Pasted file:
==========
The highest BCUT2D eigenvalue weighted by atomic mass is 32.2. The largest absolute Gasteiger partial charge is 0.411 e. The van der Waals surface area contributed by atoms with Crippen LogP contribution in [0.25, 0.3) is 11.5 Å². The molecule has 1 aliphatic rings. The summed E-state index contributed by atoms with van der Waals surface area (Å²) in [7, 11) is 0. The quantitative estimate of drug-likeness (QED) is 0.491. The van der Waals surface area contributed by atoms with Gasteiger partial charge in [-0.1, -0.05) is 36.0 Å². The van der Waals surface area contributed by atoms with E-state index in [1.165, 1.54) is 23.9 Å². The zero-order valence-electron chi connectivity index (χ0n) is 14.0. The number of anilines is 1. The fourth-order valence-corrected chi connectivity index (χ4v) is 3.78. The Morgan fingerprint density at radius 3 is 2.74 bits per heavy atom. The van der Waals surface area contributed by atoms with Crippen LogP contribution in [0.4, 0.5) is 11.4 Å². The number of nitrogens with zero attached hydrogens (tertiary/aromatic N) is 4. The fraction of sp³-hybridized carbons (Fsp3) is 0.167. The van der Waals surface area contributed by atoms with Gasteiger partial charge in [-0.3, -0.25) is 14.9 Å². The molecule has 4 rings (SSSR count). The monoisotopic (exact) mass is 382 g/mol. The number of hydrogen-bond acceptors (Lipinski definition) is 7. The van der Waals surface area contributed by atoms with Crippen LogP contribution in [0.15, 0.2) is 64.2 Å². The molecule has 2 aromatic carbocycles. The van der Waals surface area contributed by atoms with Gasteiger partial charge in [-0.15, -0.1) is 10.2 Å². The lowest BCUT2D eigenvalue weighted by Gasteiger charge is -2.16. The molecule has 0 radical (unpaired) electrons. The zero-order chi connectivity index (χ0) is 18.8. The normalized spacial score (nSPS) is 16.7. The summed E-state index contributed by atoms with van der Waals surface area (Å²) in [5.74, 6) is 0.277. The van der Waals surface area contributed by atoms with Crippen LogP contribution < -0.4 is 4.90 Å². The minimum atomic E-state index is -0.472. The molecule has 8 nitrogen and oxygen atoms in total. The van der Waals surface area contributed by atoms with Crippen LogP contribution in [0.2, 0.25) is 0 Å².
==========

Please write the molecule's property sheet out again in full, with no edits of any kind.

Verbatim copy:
The highest BCUT2D eigenvalue weighted by atomic mass is 32.2. The largest absolute Gasteiger partial charge is 0.411 e. The van der Waals surface area contributed by atoms with Crippen LogP contribution in [0.25, 0.3) is 11.5 Å². The molecule has 1 aliphatic rings. The summed E-state index contributed by atoms with van der Waals surface area (Å²) in [7, 11) is 0. The quantitative estimate of drug-likeness (QED) is 0.491. The van der Waals surface area contributed by atoms with Gasteiger partial charge in [-0.1, -0.05) is 36.0 Å². The van der Waals surface area contributed by atoms with E-state index in [1.165, 1.54) is 23.9 Å². The zero-order valence-electron chi connectivity index (χ0n) is 14.0. The number of anilines is 1. The fourth-order valence-corrected chi connectivity index (χ4v) is 3.78. The Morgan fingerprint density at radius 3 is 2.74 bits per heavy atom. The van der Waals surface area contributed by atoms with Crippen LogP contribution in [0.4, 0.5) is 11.4 Å². The number of nitrogens with zero attached hydrogens (tertiary/aromatic N) is 4. The fraction of sp³-hybridized carbons (Fsp3) is 0.167. The van der Waals surface area contributed by atoms with Gasteiger partial charge in [-0.3, -0.25) is 14.9 Å². The molecule has 4 rings (SSSR count). The monoisotopic (exact) mass is 382 g/mol. The number of hydrogen-bond acceptors (Lipinski definition) is 7. The van der Waals surface area contributed by atoms with Crippen LogP contribution in [0.15, 0.2) is 64.2 Å². The molecule has 2 aromatic carbocycles. The van der Waals surface area contributed by atoms with Gasteiger partial charge in [-0.15, -0.1) is 10.2 Å². The lowest BCUT2D eigenvalue weighted by Gasteiger charge is -2.16. The molecule has 0 radical (unpaired) electrons. The zero-order chi connectivity index (χ0) is 18.8. The normalized spacial score (nSPS) is 16.7. The summed E-state index contributed by atoms with van der Waals surface area (Å²) in [5.74, 6) is 0.277. The van der Waals surface area contributed by atoms with Crippen LogP contribution < -0.4 is 4.90 Å². The minimum atomic E-state index is -0.472. The molecule has 8 nitrogen and oxygen atoms in total. The van der Waals surface area contributed by atoms with Crippen LogP contribution in [0.2, 0.25) is 0 Å².